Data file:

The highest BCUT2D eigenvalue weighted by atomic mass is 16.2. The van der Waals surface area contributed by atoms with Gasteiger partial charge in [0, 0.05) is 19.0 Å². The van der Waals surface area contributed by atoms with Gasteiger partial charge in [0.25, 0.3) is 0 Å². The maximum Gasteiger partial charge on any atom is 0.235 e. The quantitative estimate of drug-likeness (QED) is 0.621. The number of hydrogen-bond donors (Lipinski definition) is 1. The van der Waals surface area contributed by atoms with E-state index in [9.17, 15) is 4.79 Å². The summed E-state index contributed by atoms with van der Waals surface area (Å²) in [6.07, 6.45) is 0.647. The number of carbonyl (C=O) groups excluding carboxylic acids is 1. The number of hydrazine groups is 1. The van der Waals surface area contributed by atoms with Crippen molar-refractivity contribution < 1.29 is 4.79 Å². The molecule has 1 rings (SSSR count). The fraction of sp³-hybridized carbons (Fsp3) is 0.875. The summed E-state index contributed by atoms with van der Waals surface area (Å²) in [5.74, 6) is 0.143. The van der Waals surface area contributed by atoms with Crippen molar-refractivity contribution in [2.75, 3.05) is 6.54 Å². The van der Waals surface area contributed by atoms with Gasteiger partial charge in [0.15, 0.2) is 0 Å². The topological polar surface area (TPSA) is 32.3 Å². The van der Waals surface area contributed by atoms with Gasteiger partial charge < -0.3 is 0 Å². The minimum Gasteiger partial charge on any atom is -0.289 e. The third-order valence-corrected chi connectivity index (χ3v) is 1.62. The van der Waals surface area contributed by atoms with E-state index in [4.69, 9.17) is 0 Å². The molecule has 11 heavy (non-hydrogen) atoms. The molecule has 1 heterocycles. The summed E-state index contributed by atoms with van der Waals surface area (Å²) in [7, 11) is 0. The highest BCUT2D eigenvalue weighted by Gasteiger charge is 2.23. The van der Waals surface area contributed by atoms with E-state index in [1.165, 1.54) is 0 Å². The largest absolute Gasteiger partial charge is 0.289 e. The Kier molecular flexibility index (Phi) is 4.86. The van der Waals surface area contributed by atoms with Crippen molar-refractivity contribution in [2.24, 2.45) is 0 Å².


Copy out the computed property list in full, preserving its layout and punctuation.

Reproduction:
The highest BCUT2D eigenvalue weighted by atomic mass is 16.2. The van der Waals surface area contributed by atoms with Gasteiger partial charge in [0, 0.05) is 19.0 Å². The van der Waals surface area contributed by atoms with Gasteiger partial charge in [0.25, 0.3) is 0 Å². The maximum Gasteiger partial charge on any atom is 0.235 e. The quantitative estimate of drug-likeness (QED) is 0.621. The number of hydrogen-bond donors (Lipinski definition) is 1. The van der Waals surface area contributed by atoms with E-state index in [9.17, 15) is 4.79 Å². The summed E-state index contributed by atoms with van der Waals surface area (Å²) in [6.07, 6.45) is 0.647. The number of carbonyl (C=O) groups excluding carboxylic acids is 1. The number of hydrazine groups is 1. The van der Waals surface area contributed by atoms with Crippen molar-refractivity contribution < 1.29 is 4.79 Å². The molecule has 1 rings (SSSR count). The fraction of sp³-hybridized carbons (Fsp3) is 0.875. The summed E-state index contributed by atoms with van der Waals surface area (Å²) in [5.74, 6) is 0.143. The van der Waals surface area contributed by atoms with Crippen molar-refractivity contribution in [2.75, 3.05) is 6.54 Å². The van der Waals surface area contributed by atoms with Gasteiger partial charge in [0.15, 0.2) is 0 Å². The topological polar surface area (TPSA) is 32.3 Å². The van der Waals surface area contributed by atoms with Gasteiger partial charge < -0.3 is 0 Å². The minimum Gasteiger partial charge on any atom is -0.289 e. The third-order valence-corrected chi connectivity index (χ3v) is 1.62. The van der Waals surface area contributed by atoms with E-state index in [4.69, 9.17) is 0 Å². The molecule has 11 heavy (non-hydrogen) atoms. The molecule has 1 heterocycles. The summed E-state index contributed by atoms with van der Waals surface area (Å²) in [7, 11) is 0. The highest BCUT2D eigenvalue weighted by Gasteiger charge is 2.23. The van der Waals surface area contributed by atoms with E-state index in [1.165, 1.54) is 0 Å². The largest absolute Gasteiger partial charge is 0.289 e. The Kier molecular flexibility index (Phi) is 4.86. The van der Waals surface area contributed by atoms with Crippen molar-refractivity contribution in [2.24, 2.45) is 0 Å².